HSU Department of Theatre, Film and Dance has announced its most ambitious season in years: Neil Labute’s Fat Pig (directed by Michael Thomas) in September, the musical Brigadoon in October, followed by Eugene Stickland’s Christmas comedy, Some Assembly Required. Venus by Suzan Lori-Parks is in February, the Noel Coward comedy Blithe Spirit in March, before the spring dance show and 10 Minute Play Festival.

Coming Up: But there are more shows before this season is over. Opening at North Coast Repertory Theatre on July 28 is The Kitchen Witches, a comedy by Caroline Smith, directed by Carol Escobar and featuring Kathleen Marshall, Laura Rose, Daniel Kennedy and George Szabo.

Thursday, July 14, 2011

Kimberly Akimbo at Redwood Curtain

This is a longer version of my review in the North Coast Journal.

Healthy families are all alike, but every dysfunctional family is dysfunctional in its own way. Which for playwrights from the Greeks to Eugene O’Neill onwards has been money in the bank. David Lindsay-Abaire studied playwriting at Julliard with Christopher Durang and Marsha (‘Night, Mother) Norman. He wrote the dysfunctional family of Kimberly Akimbo as if he was their love child, combining innocence and addictions, whimsy and noisy desperation in the wilds of working class New Jersey.

The production now on the Redwood Curtain stage in Eureka is introduced by theme songs from 50s and 60s family sitcoms, but this is more like the 1990s Married...With Children meeting the solemn surrealism of 2011 reality TV.

Kimberly Lavaco (played by Adina Lawson) is turning 16, which is the average life expectancy for her rare genetic disorder that causes her to age more than four times faster than normal. Her dad is Buddy (James Hitchcock), an alcoholic gas station booth attendant who promises to take the family to a Six Flags amusement park with a new African safari attraction, but never does. Her mother is Pattie (Elisa Abelleira), who is very pregnant and has both arms in casts from a purported carpel tunnel syndrome surgery. She says she’s dying of cancer (she isn’t) and so must spill her thoughts into a tape recorder for her unborn daughter.

Pattie’s sister Debra (Peggy Metzger) is a homeless petty criminal who has lived in their basement, and is the moving force both in their past and in the crime that is planned and committed during the play. She’s also the closest to Kimberly.

We learn of Kimberly’s condition thanks to the cluelessly sincere interest of her high school classmate Jeff, whose own unseen family includes a criminal brother and neglectful father. He stays afloat with enthusiasms for Dungeons and Dragons and anagrams (the play was written in 2000, before similar teens moved on to newer obsessions.)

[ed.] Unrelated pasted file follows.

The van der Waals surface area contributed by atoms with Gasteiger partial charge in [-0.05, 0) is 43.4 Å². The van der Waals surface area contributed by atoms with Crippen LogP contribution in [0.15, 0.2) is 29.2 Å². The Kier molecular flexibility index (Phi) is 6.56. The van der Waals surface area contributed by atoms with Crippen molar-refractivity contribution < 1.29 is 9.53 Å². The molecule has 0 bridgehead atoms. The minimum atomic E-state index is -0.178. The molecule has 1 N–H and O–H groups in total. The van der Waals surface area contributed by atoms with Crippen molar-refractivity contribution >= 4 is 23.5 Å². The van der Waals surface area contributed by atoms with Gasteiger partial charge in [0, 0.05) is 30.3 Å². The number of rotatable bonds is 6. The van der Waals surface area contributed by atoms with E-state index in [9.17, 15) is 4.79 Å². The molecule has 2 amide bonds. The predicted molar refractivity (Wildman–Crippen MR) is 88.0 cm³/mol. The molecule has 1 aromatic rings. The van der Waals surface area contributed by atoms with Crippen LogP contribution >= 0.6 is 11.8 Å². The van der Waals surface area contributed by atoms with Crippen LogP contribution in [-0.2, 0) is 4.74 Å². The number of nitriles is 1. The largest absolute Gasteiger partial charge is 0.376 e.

Adina Lawson brings Kimberly to life with an adept performance that centers the play. But this is really an ensemble production, and all the actors define specific characters that create both comic and dramatic moments, sometimes simultaneously. Peggy Metzger’s performance is so physically expressive that Debra is wholly convincing from the start. In a contrasting low-keyed style, Kody Dennis brings to Jeff a desperate warmth, a youthful enthusiasm in quiet war with anxiety. He and Lawson play believable age-crossed lovers.

Buddy is the one character who changes surprisingly if modestly, and James Hitchcock ably plays his various colors. Although she changes little, Pattie does have dimensions to reveal, and Elisa Abelleira makes an impression in a difficult role. This emphasis on acting is getting to be a hallmark of Redwood Curtain productions. I suspect a lot of credit goes to director Cassandra Hesseltine.

There’s lots of comedy, even in the talky first act, but this world is so profoundly sad. Amidst all the self-justifying struggle and denial, the family’s happiest moments are playing a nostalgic board game. The best liberation any of them can imagine is Six Flags and Florida.

Playwright Lindsay-Abaire takes a lot of liberties with his stage world. (Maybe that’s what everyone means when they call him “quirky,” a word I’d dearly like to see retired.) But as audience investing belief we have to know the rules of this world, and lack of clarity, plus a certain slipshod relationship to reality, tends to take you out of the play.